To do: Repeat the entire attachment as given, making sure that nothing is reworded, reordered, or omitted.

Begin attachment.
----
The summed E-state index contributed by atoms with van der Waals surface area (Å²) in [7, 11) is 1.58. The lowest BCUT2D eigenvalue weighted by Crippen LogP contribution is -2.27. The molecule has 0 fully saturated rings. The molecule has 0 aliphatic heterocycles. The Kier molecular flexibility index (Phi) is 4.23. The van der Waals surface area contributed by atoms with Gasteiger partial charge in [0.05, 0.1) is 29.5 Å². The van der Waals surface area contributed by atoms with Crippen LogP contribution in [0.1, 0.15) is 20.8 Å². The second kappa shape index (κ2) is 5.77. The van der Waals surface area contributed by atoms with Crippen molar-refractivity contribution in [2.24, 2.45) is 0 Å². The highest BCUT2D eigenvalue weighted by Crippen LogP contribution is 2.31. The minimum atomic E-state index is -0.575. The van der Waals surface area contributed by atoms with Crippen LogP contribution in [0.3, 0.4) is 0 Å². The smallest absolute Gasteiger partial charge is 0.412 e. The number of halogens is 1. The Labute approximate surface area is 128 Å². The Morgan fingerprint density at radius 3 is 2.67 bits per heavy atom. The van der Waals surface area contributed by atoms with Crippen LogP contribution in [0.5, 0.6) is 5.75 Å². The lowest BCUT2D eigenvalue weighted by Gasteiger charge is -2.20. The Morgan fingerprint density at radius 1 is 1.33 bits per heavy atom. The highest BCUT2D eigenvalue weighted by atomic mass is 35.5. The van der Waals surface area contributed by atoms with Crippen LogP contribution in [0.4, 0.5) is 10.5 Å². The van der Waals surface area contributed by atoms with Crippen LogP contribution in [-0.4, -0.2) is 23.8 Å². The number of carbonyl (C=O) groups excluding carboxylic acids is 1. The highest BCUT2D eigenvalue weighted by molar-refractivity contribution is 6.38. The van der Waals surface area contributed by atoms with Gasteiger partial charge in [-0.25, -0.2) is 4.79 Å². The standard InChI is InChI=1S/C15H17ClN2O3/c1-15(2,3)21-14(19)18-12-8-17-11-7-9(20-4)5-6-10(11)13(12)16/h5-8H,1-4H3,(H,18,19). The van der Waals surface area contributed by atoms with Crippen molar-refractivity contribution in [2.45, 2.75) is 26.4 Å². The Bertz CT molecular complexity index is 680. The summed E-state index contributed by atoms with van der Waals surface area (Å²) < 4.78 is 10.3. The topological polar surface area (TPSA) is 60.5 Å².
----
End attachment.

The summed E-state index contributed by atoms with van der Waals surface area (Å²) in [7, 11) is 1.58. The lowest BCUT2D eigenvalue weighted by Crippen LogP contribution is -2.27. The molecule has 0 fully saturated rings. The molecule has 0 aliphatic heterocycles. The Kier molecular flexibility index (Phi) is 4.23. The van der Waals surface area contributed by atoms with Gasteiger partial charge in [0.05, 0.1) is 29.5 Å². The van der Waals surface area contributed by atoms with Crippen LogP contribution in [0.1, 0.15) is 20.8 Å². The second kappa shape index (κ2) is 5.77. The van der Waals surface area contributed by atoms with Crippen molar-refractivity contribution in [2.24, 2.45) is 0 Å². The highest BCUT2D eigenvalue weighted by Crippen LogP contribution is 2.31. The minimum atomic E-state index is -0.575. The van der Waals surface area contributed by atoms with Crippen LogP contribution in [0.3, 0.4) is 0 Å². The smallest absolute Gasteiger partial charge is 0.412 e. The number of halogens is 1. The Labute approximate surface area is 128 Å². The Morgan fingerprint density at radius 3 is 2.67 bits per heavy atom. The van der Waals surface area contributed by atoms with Crippen LogP contribution in [0.5, 0.6) is 5.75 Å². The lowest BCUT2D eigenvalue weighted by Gasteiger charge is -2.20. The Morgan fingerprint density at radius 1 is 1.33 bits per heavy atom. The highest BCUT2D eigenvalue weighted by atomic mass is 35.5. The van der Waals surface area contributed by atoms with Crippen LogP contribution in [0.4, 0.5) is 10.5 Å². The van der Waals surface area contributed by atoms with Crippen LogP contribution in [-0.4, -0.2) is 23.8 Å². The number of carbonyl (C=O) groups excluding carboxylic acids is 1. The highest BCUT2D eigenvalue weighted by molar-refractivity contribution is 6.38. The van der Waals surface area contributed by atoms with Gasteiger partial charge in [-0.25, -0.2) is 4.79 Å². The standard InChI is InChI=1S/C15H17ClN2O3/c1-15(2,3)21-14(19)18-12-8-17-11-7-9(20-4)5-6-10(11)13(12)16/h5-8H,1-4H3,(H,18,19). The van der Waals surface area contributed by atoms with Crippen molar-refractivity contribution in [2.45, 2.75) is 26.4 Å². The Bertz CT molecular complexity index is 680. The summed E-state index contributed by atoms with van der Waals surface area (Å²) < 4.78 is 10.3. The topological polar surface area (TPSA) is 60.5 Å².